October 17, 2014

GEI Submits Comments to Hawaii PUC Regarding HECO Company Plans

The Green Energy Institute filed comments with the Hawaii PUC regarding the HECO Companies’ Power Supply Improvement Plans (PSIPs) and Distributed Generation Improvement Plan (DGIP). Those comments reflect GEI’s concerns about the utilities’ recommendation to eliminate Hawaii’s Net Metering Program and to adopt fixed charges for distributed generation customers. 

The Green Energy Institute submitted comments to the Hawaii Public Utilities Commission on October 6, 2014, in response to the HECO Companies’ Power Supply Improvement Plans (PSIPs) and Distributed Generation Improvement Plan (DGIP). GEI’s comments dealt specifically with the HECO Companies’ proposals to eliminate or cap participation in Hawaii’s Net Energy Metering program and to assess fixed charges for distributed generation customers.  

Eliminating the Net Energy Metering Program

The HECO Companies filed their PSIPs and DGIP with the Hawaii PUC on August 26, 2014. The Companies used that platform to recommend eliminating the state’s Net Energy Metering (NEM) program. In their DGIP, the Companies asserted that “[t]he need to provide retail compensation for DG no longer exists,” arguing that utility-scale PV projects can be built at rates below the retail cost of electricity. The Companies further stated that “the intent of the NEM program at its inception, in combination with federal and state incentives, was to nurture a developing technology and industry, because the cost to self-generate clean renewable energy was prohibitive.” Based on those conclusions, the HECO Companies sought to eliminate or limit the scope of Hawaii’s NEM program.

Citing inequities in cost allocation among customer classes, the Companies first recommended a “Gross Export Purchase” model, which would effectively replace the net-metering regime with a feed-in tariff for DG customers at rates nearer to the wholesale price of electricity. In response to that proposal, GEI noted in our comments that the legislature created the NEM program by statute, and that the Hawaii PUC therefore lacks the authority to abolish the program by adopting the Companies pricing model. We recommended that the Hawaii PUC require the HECO Companies to provide alternative proposals to address those perceived cost allocation issues.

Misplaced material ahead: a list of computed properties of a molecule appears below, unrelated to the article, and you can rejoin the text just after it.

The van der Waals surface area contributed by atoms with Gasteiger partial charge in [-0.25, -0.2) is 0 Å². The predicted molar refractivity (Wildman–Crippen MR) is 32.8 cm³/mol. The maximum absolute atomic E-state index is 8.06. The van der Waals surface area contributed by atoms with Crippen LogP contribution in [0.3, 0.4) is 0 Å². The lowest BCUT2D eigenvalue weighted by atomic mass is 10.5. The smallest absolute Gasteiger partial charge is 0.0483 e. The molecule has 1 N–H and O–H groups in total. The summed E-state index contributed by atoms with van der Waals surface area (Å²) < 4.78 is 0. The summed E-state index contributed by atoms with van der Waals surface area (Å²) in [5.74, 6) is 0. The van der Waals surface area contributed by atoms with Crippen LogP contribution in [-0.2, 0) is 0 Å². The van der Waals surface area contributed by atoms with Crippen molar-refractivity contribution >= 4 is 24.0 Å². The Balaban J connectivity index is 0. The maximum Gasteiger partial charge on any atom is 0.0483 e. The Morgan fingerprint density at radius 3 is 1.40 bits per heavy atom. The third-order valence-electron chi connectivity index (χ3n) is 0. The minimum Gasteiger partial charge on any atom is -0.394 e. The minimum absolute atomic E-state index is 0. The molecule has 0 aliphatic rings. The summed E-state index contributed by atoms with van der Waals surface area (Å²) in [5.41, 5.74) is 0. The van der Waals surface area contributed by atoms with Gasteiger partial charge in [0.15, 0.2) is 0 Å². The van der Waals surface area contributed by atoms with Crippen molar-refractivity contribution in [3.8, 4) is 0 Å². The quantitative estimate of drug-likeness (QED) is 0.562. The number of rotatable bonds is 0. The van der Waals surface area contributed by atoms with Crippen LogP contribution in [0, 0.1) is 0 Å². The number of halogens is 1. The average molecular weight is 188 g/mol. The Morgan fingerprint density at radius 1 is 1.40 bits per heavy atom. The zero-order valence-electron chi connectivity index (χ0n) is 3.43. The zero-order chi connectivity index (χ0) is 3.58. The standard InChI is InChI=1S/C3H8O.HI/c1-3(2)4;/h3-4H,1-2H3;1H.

The HECO Companies’ second proposal involved the Hawaii PUC capping participation in the state’s NEM program, which they have the authority to do under the net metering statute. However, in 2008, stakeholders—including the Governor of Hawaii, consumer advocates, and the HECO Companies—signed an energy agreement providing, among other things, that there should be no system-wide caps on net metering. GEI pointed out that even if the Hawaii PUC has the authority to reinstate caps on the NEM program, doing so would conflict with the energy agreement, and thus would constitute bad policy on the part of the PUC.

Assessing Fixed Charges

As I discussed in an earlier post, the HECO Companies also envisioned adopting fixed charges to address some of the cost allocation issues associated with distributed generation. In their PSIPs, the Companies assess the bill impacts of fixed charges in the amounts of $55 for all customers and an additional $16 for DG customers. In our comments, GEI warned the PUC about the potential impacts that fixed charges would have on conservation and customer retention. 

First, GEI pointed out that the adoption of fixed charges would lower the volumetric price of power. That reduced cost per kilowatt-hour may then obscure price signals to use less electricity. Second, GEI noted that high fixed charges for DG customers—like those used in the HECO Companies’ PSIPs—could create an economic incentive for customer grid defection. That defection would only serve to heighten cost allocation issues, by reducing the utilities’ customer pools without substantially reducing their operating expenses. GEI then urged the Hawaii PUC to consider all the benefits that DG customers provide to the system in future ratemaking proceedings, including the rate benefits to other utility customers discussed above, as well as avoided transmission and distribution costs, and environmental and societal benefits resulting from the use of carbon-free, clean resources.


Hawaii is the first state to take concrete steps towards a new paradigm in electricity regulation, and has therefore become something of a laboratory for the “Utility 2.0” reforms expected eventually to sweep the country. GEI supports the Hawaii PUC’s efforts to reform the electricity sector to reflect emerging trends; our comments reflect our desire to ensure that those reforms continue to provide customers with the choice to economically install and operate distributed generation systems.

The Hawaii PUC is currently reviewing the HECO Companies’ PSIPs and DGIP, as well as the public comments on those plans, pending further action on the matter.